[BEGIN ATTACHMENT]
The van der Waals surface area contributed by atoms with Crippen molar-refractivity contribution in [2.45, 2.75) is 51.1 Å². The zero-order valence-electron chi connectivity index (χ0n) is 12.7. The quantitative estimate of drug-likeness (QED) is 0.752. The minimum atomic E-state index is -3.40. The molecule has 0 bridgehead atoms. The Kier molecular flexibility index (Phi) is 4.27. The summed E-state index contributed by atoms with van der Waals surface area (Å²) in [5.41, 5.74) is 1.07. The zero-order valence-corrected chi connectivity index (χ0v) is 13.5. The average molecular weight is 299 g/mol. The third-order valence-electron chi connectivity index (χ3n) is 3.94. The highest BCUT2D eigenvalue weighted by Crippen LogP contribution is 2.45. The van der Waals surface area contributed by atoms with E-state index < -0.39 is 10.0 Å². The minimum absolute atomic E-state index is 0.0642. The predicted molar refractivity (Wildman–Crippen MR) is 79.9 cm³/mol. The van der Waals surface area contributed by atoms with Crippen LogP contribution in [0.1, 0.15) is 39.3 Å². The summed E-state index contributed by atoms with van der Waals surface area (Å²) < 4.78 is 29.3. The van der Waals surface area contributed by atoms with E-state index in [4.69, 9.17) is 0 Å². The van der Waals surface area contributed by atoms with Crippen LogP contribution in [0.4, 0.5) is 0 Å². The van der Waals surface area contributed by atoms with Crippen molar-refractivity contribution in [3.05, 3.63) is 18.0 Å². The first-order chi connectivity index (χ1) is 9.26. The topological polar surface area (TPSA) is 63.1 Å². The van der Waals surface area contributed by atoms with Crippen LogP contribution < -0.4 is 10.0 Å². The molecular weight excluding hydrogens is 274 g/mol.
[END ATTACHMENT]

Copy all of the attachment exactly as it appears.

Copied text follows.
The van der Waals surface area contributed by atoms with Crippen molar-refractivity contribution in [2.45, 2.75) is 51.1 Å². The zero-order valence-electron chi connectivity index (χ0n) is 12.7. The quantitative estimate of drug-likeness (QED) is 0.752. The minimum atomic E-state index is -3.40. The molecule has 0 bridgehead atoms. The Kier molecular flexibility index (Phi) is 4.27. The summed E-state index contributed by atoms with van der Waals surface area (Å²) in [5.41, 5.74) is 1.07. The zero-order valence-corrected chi connectivity index (χ0v) is 13.5. The average molecular weight is 299 g/mol. The third-order valence-electron chi connectivity index (χ3n) is 3.94. The highest BCUT2D eigenvalue weighted by Crippen LogP contribution is 2.45. The van der Waals surface area contributed by atoms with E-state index < -0.39 is 10.0 Å². The minimum absolute atomic E-state index is 0.0642. The predicted molar refractivity (Wildman–Crippen MR) is 79.9 cm³/mol. The van der Waals surface area contributed by atoms with Crippen LogP contribution in [0.1, 0.15) is 39.3 Å². The summed E-state index contributed by atoms with van der Waals surface area (Å²) < 4.78 is 29.3. The van der Waals surface area contributed by atoms with E-state index in [4.69, 9.17) is 0 Å². The van der Waals surface area contributed by atoms with Crippen LogP contribution in [0.4, 0.5) is 0 Å². The van der Waals surface area contributed by atoms with Crippen molar-refractivity contribution in [3.05, 3.63) is 18.0 Å². The first-order chi connectivity index (χ1) is 9.26. The topological polar surface area (TPSA) is 63.1 Å². The van der Waals surface area contributed by atoms with Crippen LogP contribution < -0.4 is 10.0 Å². The molecular weight excluding hydrogens is 274 g/mol.